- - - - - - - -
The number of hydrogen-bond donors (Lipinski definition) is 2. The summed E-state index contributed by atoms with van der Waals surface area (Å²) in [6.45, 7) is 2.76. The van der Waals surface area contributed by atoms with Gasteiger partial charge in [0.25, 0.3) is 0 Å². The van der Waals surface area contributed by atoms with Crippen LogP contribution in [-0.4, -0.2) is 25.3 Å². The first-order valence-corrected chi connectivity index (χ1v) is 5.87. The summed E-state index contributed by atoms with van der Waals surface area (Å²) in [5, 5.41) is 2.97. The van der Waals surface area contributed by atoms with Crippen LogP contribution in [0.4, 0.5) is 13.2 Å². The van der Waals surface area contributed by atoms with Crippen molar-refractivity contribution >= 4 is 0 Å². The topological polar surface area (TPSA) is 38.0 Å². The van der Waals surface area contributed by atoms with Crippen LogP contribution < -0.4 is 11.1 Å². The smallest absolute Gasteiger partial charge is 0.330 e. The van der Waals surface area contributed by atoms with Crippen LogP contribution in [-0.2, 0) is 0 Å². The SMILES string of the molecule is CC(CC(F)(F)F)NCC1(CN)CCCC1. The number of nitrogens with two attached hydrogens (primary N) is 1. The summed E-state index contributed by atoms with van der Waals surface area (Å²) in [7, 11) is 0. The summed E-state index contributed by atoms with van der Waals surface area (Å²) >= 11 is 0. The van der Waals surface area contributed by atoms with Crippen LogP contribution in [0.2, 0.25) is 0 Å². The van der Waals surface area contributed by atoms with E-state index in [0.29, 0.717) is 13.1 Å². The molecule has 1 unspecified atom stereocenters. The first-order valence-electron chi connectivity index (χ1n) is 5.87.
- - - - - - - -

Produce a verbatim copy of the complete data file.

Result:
The number of hydrogen-bond donors (Lipinski definition) is 2. The summed E-state index contributed by atoms with van der Waals surface area (Å²) in [6.45, 7) is 2.76. The van der Waals surface area contributed by atoms with Gasteiger partial charge in [0.25, 0.3) is 0 Å². The van der Waals surface area contributed by atoms with Crippen LogP contribution in [-0.4, -0.2) is 25.3 Å². The first-order valence-corrected chi connectivity index (χ1v) is 5.87. The summed E-state index contributed by atoms with van der Waals surface area (Å²) in [5, 5.41) is 2.97. The van der Waals surface area contributed by atoms with Crippen LogP contribution in [0.4, 0.5) is 13.2 Å². The van der Waals surface area contributed by atoms with Crippen molar-refractivity contribution >= 4 is 0 Å². The topological polar surface area (TPSA) is 38.0 Å². The van der Waals surface area contributed by atoms with Crippen LogP contribution < -0.4 is 11.1 Å². The smallest absolute Gasteiger partial charge is 0.330 e. The van der Waals surface area contributed by atoms with Crippen LogP contribution in [-0.2, 0) is 0 Å². The SMILES string of the molecule is CC(CC(F)(F)F)NCC1(CN)CCCC1. The number of nitrogens with two attached hydrogens (primary N) is 1. The summed E-state index contributed by atoms with van der Waals surface area (Å²) in [7, 11) is 0. The summed E-state index contributed by atoms with van der Waals surface area (Å²) >= 11 is 0. The van der Waals surface area contributed by atoms with Crippen LogP contribution in [0.2, 0.25) is 0 Å². The van der Waals surface area contributed by atoms with E-state index in [0.29, 0.717) is 13.1 Å². The molecule has 1 unspecified atom stereocenters. The first-order valence-electron chi connectivity index (χ1n) is 5.87.